Few noted the irony when in making his acceptance speech for the Nobel Peace Prize, US President Barack Obama defended the ongoing war in Afghanistan.
The speech came the day after the UK government allocated funding in the pre-budget report to a number of green initiatives aimed at helping tackle, global warming, the most severe threat facing the future of the planet.
Among the measures announced was an extra £200 million to people to make their homes more energy efficient. There was £50 million invested in wind turbines development and an exemption for electric cars for five years from company car tax.
Sounded good, that was until £2.5 billion was announced for the war in Afghanistan bringing the total annual budget for the conflicts in that country and Iraq to £4.4 billion. This revealed the true priorities.
The world faces the biggest threat to its future in the form of global warming, yet instead of seriously addressing this with the sort of investment needed to tackle the problems a derisory amount is thrown in that direction. In comparison there is no limit to what can be spent on war and armaments.
This approach of allowing arms spending and war to trump all other needs is something that has been evidenced for more than a century.
In the first decade of the 20th century, a reforming Liberal Government under the Premiership of Herbert Asquith and Chancellorship of David Lloyd George sort to bring in welfare support, including the state pension. This was to be largely funded by national insurance. But as the decade wore on the demands of the military for the funds being used for the welfare reforms grew ever louder. The military wanted armaments in the build up to the First World War. The welfare budget was swallowed up.
Move forward 35 years to the post war Labour Government. This administration further built on welfare reform and put in place the National Health Service. But it was not long before the world of conflict came knocking again with the arrival of the Korean War. Much of the funding needed for the NHS and other welfare reforms was siphoned off to pay for this war.
Military spending has remained high ever since that time. Sceptics argue that the whole Cold War was largely a façade created to support the arms industry. The over hyped threat and the falsified missile gaps.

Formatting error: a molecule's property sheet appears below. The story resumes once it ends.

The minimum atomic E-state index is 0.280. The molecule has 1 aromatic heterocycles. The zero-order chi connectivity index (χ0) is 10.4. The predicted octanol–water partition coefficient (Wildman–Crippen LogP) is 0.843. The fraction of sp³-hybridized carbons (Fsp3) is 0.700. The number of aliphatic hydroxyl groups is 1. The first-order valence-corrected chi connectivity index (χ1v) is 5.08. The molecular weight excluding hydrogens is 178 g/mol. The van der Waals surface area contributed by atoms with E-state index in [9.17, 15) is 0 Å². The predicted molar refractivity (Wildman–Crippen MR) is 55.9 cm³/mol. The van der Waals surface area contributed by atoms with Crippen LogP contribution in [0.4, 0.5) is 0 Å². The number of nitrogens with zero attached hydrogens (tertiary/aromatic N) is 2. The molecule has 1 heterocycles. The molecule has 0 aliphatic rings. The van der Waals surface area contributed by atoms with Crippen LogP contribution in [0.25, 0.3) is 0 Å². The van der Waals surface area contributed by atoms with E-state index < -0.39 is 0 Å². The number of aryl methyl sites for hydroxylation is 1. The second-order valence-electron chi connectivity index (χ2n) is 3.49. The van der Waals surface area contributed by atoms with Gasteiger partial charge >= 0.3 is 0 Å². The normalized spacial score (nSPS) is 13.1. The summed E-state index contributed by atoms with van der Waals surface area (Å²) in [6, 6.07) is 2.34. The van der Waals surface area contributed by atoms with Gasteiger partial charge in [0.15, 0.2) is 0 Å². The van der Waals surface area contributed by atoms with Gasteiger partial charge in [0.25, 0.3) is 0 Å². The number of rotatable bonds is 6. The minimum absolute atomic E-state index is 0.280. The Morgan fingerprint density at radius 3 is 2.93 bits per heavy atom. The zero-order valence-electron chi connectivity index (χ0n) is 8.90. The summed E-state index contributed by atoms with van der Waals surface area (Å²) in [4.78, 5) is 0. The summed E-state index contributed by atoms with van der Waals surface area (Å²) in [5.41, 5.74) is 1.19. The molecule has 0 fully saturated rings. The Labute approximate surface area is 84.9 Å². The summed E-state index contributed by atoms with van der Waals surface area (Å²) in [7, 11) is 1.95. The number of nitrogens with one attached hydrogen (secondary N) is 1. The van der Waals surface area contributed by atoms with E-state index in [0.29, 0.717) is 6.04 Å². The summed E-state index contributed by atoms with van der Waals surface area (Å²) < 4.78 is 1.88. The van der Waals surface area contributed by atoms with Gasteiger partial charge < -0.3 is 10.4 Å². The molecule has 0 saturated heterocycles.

The premiership of Margaret Thatcher represented an important period of development for what has become known as the military industrial complex. This amounts to a cabal of interests from government, finance, the intelligence world and the arms trade coming together to promote weapons sales. As the Arms to Iraq inquiry demonstrated there were large commissions to be had out of arms dealing. The Thatcher premiership was marked by a series of major arms deals the biggest of which was the Al-Yamama deal with Saudi Arabia. The client in this multi-billion deal was BAE Systems. The terms of the deal are highly secret and set alarm bells ringing whenever raised.
Arms spending generally took a bit of a dip in the 1990s following the fall of the Berlin Wall. However, the hypnotic power of the arms industry to capture domestic budgets was evidenced by the limpet like attachment of the British Government to the Trident nuclear deterrent. The country maybe in the depths of recession but the government will hit the low paid and other suffering groups long before it would consider getting rid of this long outdated system.
The latest bonanza for the military industrial complex came with the attacks on America of 11 September 2001. Arms spending orbited in America and Britain to meet the needs of the war. The arms industry was delighted doing good business and with live theatres of war to show off its wares. The Americans and British it should not be forgotten are among the biggest sellers of arms in the world.
The grip that the military industrial complex holds was best summed up by another American President, Dwight Eisenhower. Speaking in the 1950s he said: “Every gun that is made, every warship launched, every rocket fired signifies, in the final sense, a theft from those who hunger and are not fed, those who are cold and are not clothed.”This world in arms is not spending money alone. It is spending the sweat of its labourers, the genius of its scientists, the hopes of its children...”This is not a way of life at all, in any true sense. Under the cloud of threatening war, it is humanity hanging from a cross of iron.”
Surely it is time to come down from that iron cross and start devoting the mass of resources to development and countering global warming. It is time to start serving the real needs of the people rather than the vested interests of the military industrial complex.